A recent wander round Tate Britain led to me snapping some of my favourite paintings there. Like the above, Peter Blake's Self-Portrait With Badges from 1961. The whole painting is wonderful and painted with a variety of techniques and to varying levels of finish. Peter Blake turned the act of slacking-off three quarters of the way through a painting into an art.
David Bomberg's Bomb Store from 1942, painted while serving as a war artist, is crammed with the forceful chunkiness that's in all his best work.
Charles Ginner's Piccadilly Circus from 1912, which is as flat as a Paint By Numbers kit and all the more charming for it.
Here's another Camden Town Group member doing his Post-Impressionist thing: Malcolm Drummond's Girl With Palmettes from 1914. Flat areas of colour, a nice subtle arrangement of complementaries, all good.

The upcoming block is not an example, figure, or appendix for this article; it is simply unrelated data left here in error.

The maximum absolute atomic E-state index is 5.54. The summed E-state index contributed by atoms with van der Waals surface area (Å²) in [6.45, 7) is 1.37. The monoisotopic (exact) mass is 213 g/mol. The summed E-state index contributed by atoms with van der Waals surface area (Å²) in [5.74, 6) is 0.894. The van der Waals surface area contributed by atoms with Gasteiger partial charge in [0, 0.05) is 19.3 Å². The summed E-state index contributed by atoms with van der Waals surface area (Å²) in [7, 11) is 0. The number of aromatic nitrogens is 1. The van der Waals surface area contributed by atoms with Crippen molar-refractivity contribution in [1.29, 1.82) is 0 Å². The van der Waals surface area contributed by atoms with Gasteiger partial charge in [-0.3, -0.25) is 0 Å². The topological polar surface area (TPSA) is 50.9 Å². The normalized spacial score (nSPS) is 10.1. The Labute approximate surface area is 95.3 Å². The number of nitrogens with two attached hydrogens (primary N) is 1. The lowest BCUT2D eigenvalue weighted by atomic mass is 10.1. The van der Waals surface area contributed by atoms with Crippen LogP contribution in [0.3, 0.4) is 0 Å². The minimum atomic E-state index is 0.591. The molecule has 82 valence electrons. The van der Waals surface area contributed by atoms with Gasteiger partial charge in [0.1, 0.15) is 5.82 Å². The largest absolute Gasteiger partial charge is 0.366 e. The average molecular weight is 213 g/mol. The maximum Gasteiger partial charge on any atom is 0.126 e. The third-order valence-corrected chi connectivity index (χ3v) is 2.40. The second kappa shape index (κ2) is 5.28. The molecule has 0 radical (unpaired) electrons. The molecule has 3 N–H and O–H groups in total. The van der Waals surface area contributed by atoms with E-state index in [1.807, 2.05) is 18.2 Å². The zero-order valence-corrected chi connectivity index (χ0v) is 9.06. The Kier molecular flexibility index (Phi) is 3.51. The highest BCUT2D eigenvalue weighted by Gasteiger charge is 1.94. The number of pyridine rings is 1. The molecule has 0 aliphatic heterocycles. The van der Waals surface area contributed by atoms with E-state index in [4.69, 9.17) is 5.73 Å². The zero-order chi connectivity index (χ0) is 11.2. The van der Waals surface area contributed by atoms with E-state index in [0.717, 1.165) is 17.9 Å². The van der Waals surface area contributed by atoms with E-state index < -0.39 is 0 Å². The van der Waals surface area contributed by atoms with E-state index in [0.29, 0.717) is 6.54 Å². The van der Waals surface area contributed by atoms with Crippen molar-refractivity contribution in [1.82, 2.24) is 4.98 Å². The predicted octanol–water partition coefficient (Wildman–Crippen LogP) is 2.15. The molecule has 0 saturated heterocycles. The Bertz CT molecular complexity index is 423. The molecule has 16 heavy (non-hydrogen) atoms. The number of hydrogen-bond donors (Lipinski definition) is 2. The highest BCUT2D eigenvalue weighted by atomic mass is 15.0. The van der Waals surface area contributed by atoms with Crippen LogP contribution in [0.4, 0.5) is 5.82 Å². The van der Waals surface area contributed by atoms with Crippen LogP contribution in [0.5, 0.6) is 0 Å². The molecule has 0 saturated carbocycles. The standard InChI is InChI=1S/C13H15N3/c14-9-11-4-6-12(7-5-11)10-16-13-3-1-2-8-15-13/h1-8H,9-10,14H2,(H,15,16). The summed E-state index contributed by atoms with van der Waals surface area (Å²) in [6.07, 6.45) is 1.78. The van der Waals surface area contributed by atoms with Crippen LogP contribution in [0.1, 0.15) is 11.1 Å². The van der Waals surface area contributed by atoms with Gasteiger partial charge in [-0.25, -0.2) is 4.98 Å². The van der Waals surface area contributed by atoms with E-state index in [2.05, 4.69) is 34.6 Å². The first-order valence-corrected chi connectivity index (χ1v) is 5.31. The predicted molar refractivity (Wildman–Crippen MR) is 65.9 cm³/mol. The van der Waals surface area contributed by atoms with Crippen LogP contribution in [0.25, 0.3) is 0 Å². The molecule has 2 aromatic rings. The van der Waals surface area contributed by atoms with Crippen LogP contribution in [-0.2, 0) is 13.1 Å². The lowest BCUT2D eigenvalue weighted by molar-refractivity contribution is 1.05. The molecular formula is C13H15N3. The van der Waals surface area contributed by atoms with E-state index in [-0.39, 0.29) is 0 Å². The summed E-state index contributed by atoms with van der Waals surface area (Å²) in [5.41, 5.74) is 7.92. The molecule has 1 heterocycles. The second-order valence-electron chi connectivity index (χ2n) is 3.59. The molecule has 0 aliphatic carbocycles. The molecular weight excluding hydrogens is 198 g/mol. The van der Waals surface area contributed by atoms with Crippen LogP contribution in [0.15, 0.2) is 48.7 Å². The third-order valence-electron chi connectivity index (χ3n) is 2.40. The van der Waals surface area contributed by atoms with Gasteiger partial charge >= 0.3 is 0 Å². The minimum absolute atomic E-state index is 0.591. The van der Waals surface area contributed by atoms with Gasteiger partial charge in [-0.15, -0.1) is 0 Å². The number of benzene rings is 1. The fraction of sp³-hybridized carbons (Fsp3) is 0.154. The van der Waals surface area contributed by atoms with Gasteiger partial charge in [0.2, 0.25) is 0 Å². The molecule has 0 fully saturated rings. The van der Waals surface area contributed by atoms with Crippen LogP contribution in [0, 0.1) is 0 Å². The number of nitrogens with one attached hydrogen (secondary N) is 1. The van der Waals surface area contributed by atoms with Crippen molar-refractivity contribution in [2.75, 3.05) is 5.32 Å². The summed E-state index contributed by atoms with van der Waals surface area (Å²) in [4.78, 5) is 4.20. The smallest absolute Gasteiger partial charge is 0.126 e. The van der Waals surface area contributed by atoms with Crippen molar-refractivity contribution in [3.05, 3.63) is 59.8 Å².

Another War Artist piece. Graham Sutherland's Feeding A Steel Furnace from 1941-2. That pink, yellow, orange and black combination comes up again and again in immediate post-War art. Sutherland used it, Bacon used it a lot until he hit the '60s and whacked up the saturation levels on everything.
Victor Pasmore, The Hanging Gardens of Hammersmith, No. 1 from 1944-7. It's not often you get early Mondrian and late Seurat in the same painting. Bonus.
John Bratby's Still Life With Chip Frier, 1954. Bratby's simple drawing technique in paint is always a winner, even when it isn't. And you can just smell Albert Finney and Tom Courtney standing just out of shot. Aye.